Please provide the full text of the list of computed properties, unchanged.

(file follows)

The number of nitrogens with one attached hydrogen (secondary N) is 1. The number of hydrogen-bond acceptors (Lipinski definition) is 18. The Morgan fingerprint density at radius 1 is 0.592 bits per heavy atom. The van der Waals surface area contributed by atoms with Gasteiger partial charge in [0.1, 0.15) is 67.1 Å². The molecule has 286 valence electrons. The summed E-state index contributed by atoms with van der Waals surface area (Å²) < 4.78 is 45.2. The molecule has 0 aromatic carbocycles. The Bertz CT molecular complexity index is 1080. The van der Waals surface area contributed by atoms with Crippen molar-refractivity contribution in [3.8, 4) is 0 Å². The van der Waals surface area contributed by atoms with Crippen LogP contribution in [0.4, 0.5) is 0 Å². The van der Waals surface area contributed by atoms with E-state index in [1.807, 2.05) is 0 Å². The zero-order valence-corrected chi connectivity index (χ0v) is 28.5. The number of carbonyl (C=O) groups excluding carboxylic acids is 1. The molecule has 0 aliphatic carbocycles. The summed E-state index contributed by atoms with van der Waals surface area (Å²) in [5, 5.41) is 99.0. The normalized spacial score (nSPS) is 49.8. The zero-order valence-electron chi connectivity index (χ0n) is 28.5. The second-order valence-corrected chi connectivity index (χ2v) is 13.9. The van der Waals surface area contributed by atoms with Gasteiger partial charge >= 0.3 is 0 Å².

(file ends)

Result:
The number of nitrogens with one attached hydrogen (secondary N) is 1. The number of hydrogen-bond acceptors (Lipinski definition) is 18. The Morgan fingerprint density at radius 1 is 0.592 bits per heavy atom. The van der Waals surface area contributed by atoms with Gasteiger partial charge in [0.1, 0.15) is 67.1 Å². The molecule has 286 valence electrons. The summed E-state index contributed by atoms with van der Waals surface area (Å²) < 4.78 is 45.2. The molecule has 0 aromatic carbocycles. The Bertz CT molecular complexity index is 1080. The van der Waals surface area contributed by atoms with Crippen molar-refractivity contribution in [3.8, 4) is 0 Å². The van der Waals surface area contributed by atoms with Crippen LogP contribution in [0.4, 0.5) is 0 Å². The van der Waals surface area contributed by atoms with E-state index in [1.807, 2.05) is 0 Å². The zero-order valence-corrected chi connectivity index (χ0v) is 28.5. The number of carbonyl (C=O) groups excluding carboxylic acids is 1. The molecule has 0 aliphatic carbocycles. The summed E-state index contributed by atoms with van der Waals surface area (Å²) in [5, 5.41) is 99.0. The normalized spacial score (nSPS) is 49.8. The zero-order valence-electron chi connectivity index (χ0n) is 28.5. The second-order valence-corrected chi connectivity index (χ2v) is 13.9. The van der Waals surface area contributed by atoms with Gasteiger partial charge >= 0.3 is 0 Å².